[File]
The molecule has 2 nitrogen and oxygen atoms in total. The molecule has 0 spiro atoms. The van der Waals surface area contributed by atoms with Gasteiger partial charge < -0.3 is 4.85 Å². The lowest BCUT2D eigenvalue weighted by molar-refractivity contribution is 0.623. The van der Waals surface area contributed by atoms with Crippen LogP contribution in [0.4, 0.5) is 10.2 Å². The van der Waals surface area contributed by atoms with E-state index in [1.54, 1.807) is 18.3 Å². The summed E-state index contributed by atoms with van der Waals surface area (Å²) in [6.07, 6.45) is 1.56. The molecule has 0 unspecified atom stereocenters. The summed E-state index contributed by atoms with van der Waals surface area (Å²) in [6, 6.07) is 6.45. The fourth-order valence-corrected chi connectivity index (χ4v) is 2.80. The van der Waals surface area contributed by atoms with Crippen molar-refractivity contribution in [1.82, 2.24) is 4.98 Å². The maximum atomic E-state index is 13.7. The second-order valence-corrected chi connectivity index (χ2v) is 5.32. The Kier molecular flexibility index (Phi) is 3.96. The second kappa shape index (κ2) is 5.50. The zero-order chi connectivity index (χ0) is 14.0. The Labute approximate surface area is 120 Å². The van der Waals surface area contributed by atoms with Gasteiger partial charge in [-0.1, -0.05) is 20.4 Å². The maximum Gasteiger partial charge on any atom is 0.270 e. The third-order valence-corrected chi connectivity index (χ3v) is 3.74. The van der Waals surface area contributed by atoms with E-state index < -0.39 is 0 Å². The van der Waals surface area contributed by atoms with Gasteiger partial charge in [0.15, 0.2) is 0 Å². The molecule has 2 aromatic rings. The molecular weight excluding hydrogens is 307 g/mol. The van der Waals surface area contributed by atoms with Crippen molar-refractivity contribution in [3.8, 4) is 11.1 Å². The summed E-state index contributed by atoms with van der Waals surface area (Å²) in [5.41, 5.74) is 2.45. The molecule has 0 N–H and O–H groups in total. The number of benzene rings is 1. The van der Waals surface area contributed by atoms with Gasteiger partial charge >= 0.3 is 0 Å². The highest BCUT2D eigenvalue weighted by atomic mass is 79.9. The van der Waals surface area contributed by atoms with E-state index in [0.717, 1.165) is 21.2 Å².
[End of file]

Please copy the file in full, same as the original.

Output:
The molecule has 2 nitrogen and oxygen atoms in total. The molecule has 0 spiro atoms. The van der Waals surface area contributed by atoms with Gasteiger partial charge < -0.3 is 4.85 Å². The lowest BCUT2D eigenvalue weighted by molar-refractivity contribution is 0.623. The van der Waals surface area contributed by atoms with Crippen LogP contribution in [0.4, 0.5) is 10.2 Å². The van der Waals surface area contributed by atoms with E-state index in [1.54, 1.807) is 18.3 Å². The summed E-state index contributed by atoms with van der Waals surface area (Å²) in [6.07, 6.45) is 1.56. The molecule has 0 unspecified atom stereocenters. The summed E-state index contributed by atoms with van der Waals surface area (Å²) in [6, 6.07) is 6.45. The fourth-order valence-corrected chi connectivity index (χ4v) is 2.80. The van der Waals surface area contributed by atoms with Crippen molar-refractivity contribution in [1.82, 2.24) is 4.98 Å². The maximum atomic E-state index is 13.7. The second-order valence-corrected chi connectivity index (χ2v) is 5.32. The Kier molecular flexibility index (Phi) is 3.96. The second kappa shape index (κ2) is 5.50. The zero-order chi connectivity index (χ0) is 14.0. The Labute approximate surface area is 120 Å². The van der Waals surface area contributed by atoms with Gasteiger partial charge in [-0.1, -0.05) is 20.4 Å². The maximum Gasteiger partial charge on any atom is 0.270 e. The third-order valence-corrected chi connectivity index (χ3v) is 3.74. The van der Waals surface area contributed by atoms with E-state index < -0.39 is 0 Å². The van der Waals surface area contributed by atoms with Gasteiger partial charge in [0.15, 0.2) is 0 Å². The molecule has 2 aromatic rings. The molecular weight excluding hydrogens is 307 g/mol. The van der Waals surface area contributed by atoms with Crippen molar-refractivity contribution in [3.8, 4) is 11.1 Å². The summed E-state index contributed by atoms with van der Waals surface area (Å²) in [5.41, 5.74) is 2.45. The molecule has 0 N–H and O–H groups in total. The number of benzene rings is 1. The van der Waals surface area contributed by atoms with Gasteiger partial charge >= 0.3 is 0 Å². The highest BCUT2D eigenvalue weighted by atomic mass is 79.9. The van der Waals surface area contributed by atoms with E-state index in [0.717, 1.165) is 21.2 Å².